Leading state telecoms companies from Abu Dhabi and Qatar are bidding head-to-head for Maroc Telecom, in a welcome lift to a high-profile sector where Gulf multinationals had suffered a series of international setbacks.
In one of the biggest regional acquisition deals of recent years, Abu Dhabi’s Etisalat and Qatar’s Ooredoo are seeking to expand their regional reach by capturing Vivendi’s 53 per cent stake in the Moroccan telecom operator.
Analysts say the proposed tie-up is an encouraging sign after Gulf telecoms acquisitions dried up during the financial crisis – although many still doubt if the industry can rekindle the expansionary confidence of the pre-2009 boom.
“It’s a very good bellwether – it’s significant that Arab regional operators are on the expansion again,” says Jawad Abbassi, founder and general manager of Arab Advisors Group, the telecoms analysts. “But, that era [the boom]has long passed, not only because of the financial crisis but because there are a lot less expansion opportunities than pre-2008.”
Vivendi said that it received bids from both companies on April 24. The French company – one year into an overhaul of its business interests – is expected to choose a preferred bidder soon and then start exclusive negotiations. Both Ooredoo and Etisalat have raised funds for their bids.
While credit may be flowing more easily to Gulf telecom companies, many now face greater competition back home than they did during the days when they could pursue international growth from a position of domestic monopoly. Since 2002, eight Middle Eastern markets are no longer telecoms monopolies, according to Arab Advisors.
The state-backed groups from Abu Dhabi and Qatar are now stepping up as others have retrenched. Kuwait’s Zain, one of the early leaders from the Gulf, was forced to sell assets after the financial crisis took a grip on its shareholders. Under pressure from failing assets elsewhere, its shareholders forced the sale of Zain’s Africa assets.
While Etisalat is bigger than Ooredoo by market capitalisation, the Qatari company is quickly catching up. The market capitalisation of Ooredoo almost doubled in the year 2012 to $12.3bn, according to data provider Zawya. That compares with a market cap of $19.5bn at Etisalat at the end of 2012.
On paper, Ooredoo and Etisalat are not different. Both are ratied A plus at Fitch Ratings, with the government holding 68 per cent in Ooredoo and 60 per cent in the case of Etisalat. With such state-backing, neither has struggled to raise the multibillion-dollar sums required for this acquisition.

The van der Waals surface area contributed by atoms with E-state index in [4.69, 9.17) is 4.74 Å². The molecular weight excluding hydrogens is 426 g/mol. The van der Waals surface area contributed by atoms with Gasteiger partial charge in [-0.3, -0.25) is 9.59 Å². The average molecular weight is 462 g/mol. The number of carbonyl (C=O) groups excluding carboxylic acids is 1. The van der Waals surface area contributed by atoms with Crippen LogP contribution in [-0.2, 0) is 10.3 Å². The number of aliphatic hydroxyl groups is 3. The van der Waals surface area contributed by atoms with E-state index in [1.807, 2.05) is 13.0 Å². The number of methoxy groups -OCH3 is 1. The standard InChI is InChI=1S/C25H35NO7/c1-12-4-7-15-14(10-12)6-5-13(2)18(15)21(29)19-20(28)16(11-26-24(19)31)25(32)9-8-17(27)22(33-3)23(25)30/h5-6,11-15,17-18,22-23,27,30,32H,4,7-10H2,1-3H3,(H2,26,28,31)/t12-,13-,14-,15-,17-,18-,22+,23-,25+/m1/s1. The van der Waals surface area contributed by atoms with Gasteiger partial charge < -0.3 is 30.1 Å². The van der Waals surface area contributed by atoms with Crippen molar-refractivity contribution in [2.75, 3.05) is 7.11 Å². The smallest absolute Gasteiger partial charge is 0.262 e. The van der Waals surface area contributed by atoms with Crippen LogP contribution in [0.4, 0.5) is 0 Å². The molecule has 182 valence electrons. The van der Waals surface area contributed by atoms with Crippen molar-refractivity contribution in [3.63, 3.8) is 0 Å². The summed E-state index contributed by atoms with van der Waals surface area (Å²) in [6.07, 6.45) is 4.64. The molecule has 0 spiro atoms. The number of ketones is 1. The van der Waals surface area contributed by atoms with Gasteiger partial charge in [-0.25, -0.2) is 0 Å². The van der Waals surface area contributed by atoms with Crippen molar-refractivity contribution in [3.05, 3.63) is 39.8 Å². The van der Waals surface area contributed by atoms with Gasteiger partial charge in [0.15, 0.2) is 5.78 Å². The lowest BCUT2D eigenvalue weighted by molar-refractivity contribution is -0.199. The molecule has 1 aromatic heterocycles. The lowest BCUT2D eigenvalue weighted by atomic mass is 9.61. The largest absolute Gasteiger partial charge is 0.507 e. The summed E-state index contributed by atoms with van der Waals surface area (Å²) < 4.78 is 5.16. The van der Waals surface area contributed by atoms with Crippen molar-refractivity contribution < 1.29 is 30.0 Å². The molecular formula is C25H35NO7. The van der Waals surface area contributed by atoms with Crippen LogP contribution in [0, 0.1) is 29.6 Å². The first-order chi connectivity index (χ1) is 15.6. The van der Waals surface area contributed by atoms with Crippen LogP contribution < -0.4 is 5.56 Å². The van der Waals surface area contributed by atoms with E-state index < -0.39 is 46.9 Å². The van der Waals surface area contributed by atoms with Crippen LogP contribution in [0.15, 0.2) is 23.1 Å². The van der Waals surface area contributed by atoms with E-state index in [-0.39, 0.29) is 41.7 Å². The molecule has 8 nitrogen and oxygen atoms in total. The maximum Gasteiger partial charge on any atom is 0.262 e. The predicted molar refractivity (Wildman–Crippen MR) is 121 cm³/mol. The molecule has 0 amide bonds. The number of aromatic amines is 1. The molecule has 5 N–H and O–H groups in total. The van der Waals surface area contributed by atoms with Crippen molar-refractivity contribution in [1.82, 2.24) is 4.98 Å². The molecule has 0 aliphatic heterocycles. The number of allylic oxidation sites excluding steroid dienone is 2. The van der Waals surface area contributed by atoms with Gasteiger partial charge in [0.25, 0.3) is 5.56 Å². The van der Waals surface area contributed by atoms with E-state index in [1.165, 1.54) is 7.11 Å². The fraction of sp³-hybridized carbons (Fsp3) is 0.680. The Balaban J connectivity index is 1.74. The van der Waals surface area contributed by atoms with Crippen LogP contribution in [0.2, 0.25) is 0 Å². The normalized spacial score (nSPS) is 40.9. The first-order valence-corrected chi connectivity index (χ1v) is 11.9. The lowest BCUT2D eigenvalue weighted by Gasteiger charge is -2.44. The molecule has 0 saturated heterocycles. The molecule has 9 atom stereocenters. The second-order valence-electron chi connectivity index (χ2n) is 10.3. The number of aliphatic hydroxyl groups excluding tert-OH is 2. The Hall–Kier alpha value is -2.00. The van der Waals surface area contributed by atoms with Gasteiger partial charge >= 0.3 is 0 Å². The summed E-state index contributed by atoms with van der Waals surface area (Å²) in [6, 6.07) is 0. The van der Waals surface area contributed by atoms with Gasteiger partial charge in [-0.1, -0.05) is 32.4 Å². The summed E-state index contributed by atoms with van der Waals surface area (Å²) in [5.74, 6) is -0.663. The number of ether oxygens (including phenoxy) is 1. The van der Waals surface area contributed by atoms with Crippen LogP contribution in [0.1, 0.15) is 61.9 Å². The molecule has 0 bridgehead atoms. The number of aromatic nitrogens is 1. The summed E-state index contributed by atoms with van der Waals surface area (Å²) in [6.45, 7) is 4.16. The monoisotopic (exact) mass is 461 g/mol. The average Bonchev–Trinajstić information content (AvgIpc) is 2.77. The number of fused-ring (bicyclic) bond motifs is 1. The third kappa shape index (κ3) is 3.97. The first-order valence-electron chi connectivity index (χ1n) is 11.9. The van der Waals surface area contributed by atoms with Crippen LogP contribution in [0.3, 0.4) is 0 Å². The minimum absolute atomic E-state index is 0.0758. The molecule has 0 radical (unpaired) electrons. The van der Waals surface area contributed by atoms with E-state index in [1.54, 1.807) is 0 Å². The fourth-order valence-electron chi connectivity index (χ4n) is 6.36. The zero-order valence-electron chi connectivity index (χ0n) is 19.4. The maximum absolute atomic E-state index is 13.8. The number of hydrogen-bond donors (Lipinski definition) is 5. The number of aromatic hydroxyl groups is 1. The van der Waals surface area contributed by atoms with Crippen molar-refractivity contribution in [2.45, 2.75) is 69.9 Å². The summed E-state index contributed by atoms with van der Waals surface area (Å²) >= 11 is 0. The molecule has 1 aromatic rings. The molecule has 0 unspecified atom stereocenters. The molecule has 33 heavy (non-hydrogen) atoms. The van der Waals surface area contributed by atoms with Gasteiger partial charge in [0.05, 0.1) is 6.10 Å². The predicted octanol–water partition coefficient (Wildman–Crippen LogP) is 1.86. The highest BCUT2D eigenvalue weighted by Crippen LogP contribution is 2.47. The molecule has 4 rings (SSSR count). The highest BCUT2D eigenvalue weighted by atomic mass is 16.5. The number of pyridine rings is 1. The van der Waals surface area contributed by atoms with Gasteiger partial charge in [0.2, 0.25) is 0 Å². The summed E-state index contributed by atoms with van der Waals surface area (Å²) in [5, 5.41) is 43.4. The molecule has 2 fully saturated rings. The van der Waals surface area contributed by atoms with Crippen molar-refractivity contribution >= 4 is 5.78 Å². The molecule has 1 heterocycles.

Both companies were profitable in 2012 and also enjoy the benefits of restricted competition in their domestic markets.
Ooredoo, is the younger of the two and was established in 1987. It is traded in London through global depositary receipts in Doha and Abu Dhabi. Etisalat, set up in 1976, trades in Abu Dhabi.
“It will boil down to what people are willing to pay” in this deal, says Mr Abbassi.
The acquisition is also subject to approval by the Moroccan government, which owns just under a third of Maroc Telecom. Some analysts suggest that while both governments have good relations with Morocco, Abu Dhabi may be closer. Members of Abu Dhabi’s ruling family choose to holiday in Morocco and own property there.
Ooredoo’s head of strategy Jeremy Sell played down any political obstacles for the bid to succeed, with some analysts featuring that the veto power held by Rabat could ultimately decide the auction.
He said: “Ooredoo and Etisalat are equally welcome in the Kingdom of Morocco.”
Ooredoo expanded aggressively last year. The company boosted its stake in Kuwait’s Wataniya and its operations to 92.1 per cent. It also raised Wataniya and Ooredoo’s stake in Tunisia’s Tunisiana, while increasing its ownership in Iraq’s Asiacell.
Ooredoo’s Mr Sell told the Financial Times that the company had pitched a competitive offer to Vivendi, and had lined up “several banks” to fully fund the bid with debt.
He said that the group would consider covering these loans in the capital markets if the bid were to be successful, either through bond or equity issuance.
“We pushed hard on terms and conditions. There are no financing problems. It is a bid ready to go. We valued [Maroc] fairly. We have a good record of closing bids.”
The next battlefield may prove to be sub Saharan Africa, where Ooredoo is keen to expand. “We would be acquiring expertise, skillset and a balance sheet to go into sub Saharan Africa.”
Maroc Telecom is listed in Casablanca and Paris and has controlling stakes in four other telecom operators in west Africa.
“Etisalat firmly believes that Maroc Telecom fits within its international expansion strategy and would complement its existing west African portfolio,” the company said in a statement April 24. The company declined a request for further comment.
While political difference between the UAE and Qatar have surfaced over their contradictory views towards the Muslim Brotherhood, this is one of the first public contests between national commercial interests that are in increasing competition.
Both emirates also operate rival airlines: Qatar Airways competes with Emirates of Dubai and Etihad of Abu Dhabi. The two cities are also pushing to become financial and cultural hubs.